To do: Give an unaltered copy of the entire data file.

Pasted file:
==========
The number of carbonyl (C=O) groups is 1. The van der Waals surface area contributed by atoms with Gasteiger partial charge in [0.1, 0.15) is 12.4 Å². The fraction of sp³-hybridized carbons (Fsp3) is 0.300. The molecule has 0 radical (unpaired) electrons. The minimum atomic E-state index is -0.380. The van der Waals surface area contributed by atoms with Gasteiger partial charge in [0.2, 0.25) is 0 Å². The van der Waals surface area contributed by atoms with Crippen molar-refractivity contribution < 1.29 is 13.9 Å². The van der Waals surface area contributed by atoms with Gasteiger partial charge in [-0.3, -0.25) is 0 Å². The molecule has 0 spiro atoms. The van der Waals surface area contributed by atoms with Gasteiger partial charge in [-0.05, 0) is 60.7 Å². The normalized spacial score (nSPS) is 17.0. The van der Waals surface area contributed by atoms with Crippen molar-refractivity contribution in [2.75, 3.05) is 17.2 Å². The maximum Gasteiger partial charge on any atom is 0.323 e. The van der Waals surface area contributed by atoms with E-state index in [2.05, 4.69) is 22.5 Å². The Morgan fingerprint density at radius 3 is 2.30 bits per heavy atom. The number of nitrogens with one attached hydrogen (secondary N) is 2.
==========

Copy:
The number of carbonyl (C=O) groups is 1. The van der Waals surface area contributed by atoms with Gasteiger partial charge in [0.1, 0.15) is 12.4 Å². The fraction of sp³-hybridized carbons (Fsp3) is 0.300. The molecule has 0 radical (unpaired) electrons. The minimum atomic E-state index is -0.380. The van der Waals surface area contributed by atoms with Gasteiger partial charge in [0.2, 0.25) is 0 Å². The van der Waals surface area contributed by atoms with Crippen molar-refractivity contribution < 1.29 is 13.9 Å². The van der Waals surface area contributed by atoms with Gasteiger partial charge in [-0.3, -0.25) is 0 Å². The molecule has 0 spiro atoms. The van der Waals surface area contributed by atoms with Gasteiger partial charge in [-0.05, 0) is 60.7 Å². The normalized spacial score (nSPS) is 17.0. The van der Waals surface area contributed by atoms with Crippen molar-refractivity contribution in [2.75, 3.05) is 17.2 Å². The maximum Gasteiger partial charge on any atom is 0.323 e. The van der Waals surface area contributed by atoms with E-state index in [2.05, 4.69) is 22.5 Å². The Morgan fingerprint density at radius 3 is 2.30 bits per heavy atom. The number of nitrogens with one attached hydrogen (secondary N) is 2.